Friday, 16 July 2010

Book Friday

It’s Book Friday and today we have Frankenstein! Ta da!
Lifespan: b. 1797 (England), d. 1851
First Published: 1818
First Published by: Lackington et al. (London)
Full Title: Frankenstein; or, the Modern Prometheus

I can only assume you have seen one of the many movies and/or read the book (please tell me you have seen Young Frankenstein! If not, go get it now! And you have something to do for the weekend…) The classic version is James Whale’s 1931 movie if you have not seen that – another must-do for your list.

Written by the daughter of the radical feminist Mary Wollstonecraft, the author married poet Percy Bysshe Shelly in 1816. Now this was before the book was published, so as to whether or not he had any input is not know to this reviewer.

Her mother died when the author was ten months old, so that influence is again unknown, as she certainly would, I think, have been driven to read her mother’s work in order to come to know her in some sense.

If you were hiding in a hole during your pre-university education and did not read the book, I highly recommend you do so; even if you did, a re-read is nothing but enjoyment.

“At the centre of the story is the idea that our understanding of science can be developed and controlled, to the point that the tendency of Nature toward dissolution can be arrested; the impossibility of this desire is at the centre of its “horror”.

The subtitle of the novel, The Modern Prometheus, makes clear the connection with Greek mythology, but it is evident that Frankenstein is a novel that looks forward as well as back. The Swiss scientist and philosopher, Frankenstein, is inspired by occult philosophy to create a human-like figure, and give it life. The idea of reanimation is at the heart of much modern horror…”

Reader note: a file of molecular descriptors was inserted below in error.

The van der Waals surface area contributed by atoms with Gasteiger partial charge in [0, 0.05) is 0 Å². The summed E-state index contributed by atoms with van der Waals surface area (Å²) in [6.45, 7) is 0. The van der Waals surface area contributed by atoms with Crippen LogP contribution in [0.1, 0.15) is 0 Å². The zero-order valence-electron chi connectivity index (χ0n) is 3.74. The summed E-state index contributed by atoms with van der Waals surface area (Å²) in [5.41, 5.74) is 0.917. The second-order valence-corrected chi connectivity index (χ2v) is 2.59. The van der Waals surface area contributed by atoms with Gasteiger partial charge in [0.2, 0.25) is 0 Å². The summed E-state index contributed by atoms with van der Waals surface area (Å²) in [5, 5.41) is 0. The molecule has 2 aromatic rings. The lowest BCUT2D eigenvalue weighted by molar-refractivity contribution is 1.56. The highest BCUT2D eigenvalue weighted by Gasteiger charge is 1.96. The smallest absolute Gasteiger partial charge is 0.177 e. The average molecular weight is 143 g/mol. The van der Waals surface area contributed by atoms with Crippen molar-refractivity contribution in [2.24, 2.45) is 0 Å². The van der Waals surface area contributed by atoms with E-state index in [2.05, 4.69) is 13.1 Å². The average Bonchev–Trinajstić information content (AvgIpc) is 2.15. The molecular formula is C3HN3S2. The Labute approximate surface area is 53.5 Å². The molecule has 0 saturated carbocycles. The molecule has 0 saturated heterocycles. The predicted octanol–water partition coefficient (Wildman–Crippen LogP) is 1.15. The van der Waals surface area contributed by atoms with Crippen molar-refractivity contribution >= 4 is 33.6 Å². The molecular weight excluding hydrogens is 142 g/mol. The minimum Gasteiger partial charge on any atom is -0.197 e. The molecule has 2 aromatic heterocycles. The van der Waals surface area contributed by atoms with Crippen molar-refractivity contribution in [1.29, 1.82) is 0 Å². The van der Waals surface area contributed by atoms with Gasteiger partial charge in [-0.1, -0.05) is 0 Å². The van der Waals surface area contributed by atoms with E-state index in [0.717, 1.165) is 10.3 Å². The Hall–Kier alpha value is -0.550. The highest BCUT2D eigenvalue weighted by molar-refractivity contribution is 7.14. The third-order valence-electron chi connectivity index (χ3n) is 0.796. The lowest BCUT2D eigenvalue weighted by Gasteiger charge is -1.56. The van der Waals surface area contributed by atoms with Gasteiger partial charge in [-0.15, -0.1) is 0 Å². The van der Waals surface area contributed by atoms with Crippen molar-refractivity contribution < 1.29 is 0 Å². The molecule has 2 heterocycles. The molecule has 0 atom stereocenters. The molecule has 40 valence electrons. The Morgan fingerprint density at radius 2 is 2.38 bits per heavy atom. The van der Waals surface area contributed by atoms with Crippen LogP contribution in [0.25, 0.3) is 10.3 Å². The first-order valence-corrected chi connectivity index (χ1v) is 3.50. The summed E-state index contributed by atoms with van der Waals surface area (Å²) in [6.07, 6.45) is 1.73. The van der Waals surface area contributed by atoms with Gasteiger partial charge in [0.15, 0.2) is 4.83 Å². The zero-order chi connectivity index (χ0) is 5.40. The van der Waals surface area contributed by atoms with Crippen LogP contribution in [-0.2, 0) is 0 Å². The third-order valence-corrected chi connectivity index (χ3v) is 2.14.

We see in this novel and in much modern literature the attempt to postpone death and the decline of vigour. It is a recurring theme.

Shelley’s book is worth reading for many reasons but the main points that keep it fresh and applicable to today’s society is the “effortless prose, grotesque imagery, and surreal imagination” that Shelly put to paper. I highly recommend this read.

I have finished Appetite for Life: the autobiography of Julia Child by Noel Fitch and I again, highly recommend this read. What a life this woman had; there is so much in addition to the books and television shows she wrote and preformed that most of us are unaware of in any sense. If you are like me and have never read nor seen them, I think we should. I can tell you I know what Q is receiving for her next gift! It is a story of two lives, her and her adorable Paul, well lived. She is an inspiration to all of us out of our thirties and looking to accomplish great deeds still. It is a story of a woman driven to accomplish a work of great impact and exactitude but also a great love story, as well as the webs of friendship and family that she and her Paul wove about themselves. The story of how they survived the McCarthy purge and the removal of taste from the America table is one worth telling.

We are getting packed, and ready for our two-week sojourn to Canada. It will be quite a trip and I shall give you daily updates as to our progress through Canada west to east.

I’m also busy at work on a submission for the Surrey Writer’s conference in October, which explains my absence from daily posts on my blog. I’m very excited about returning this year as I learned so much when I was there in 2007.


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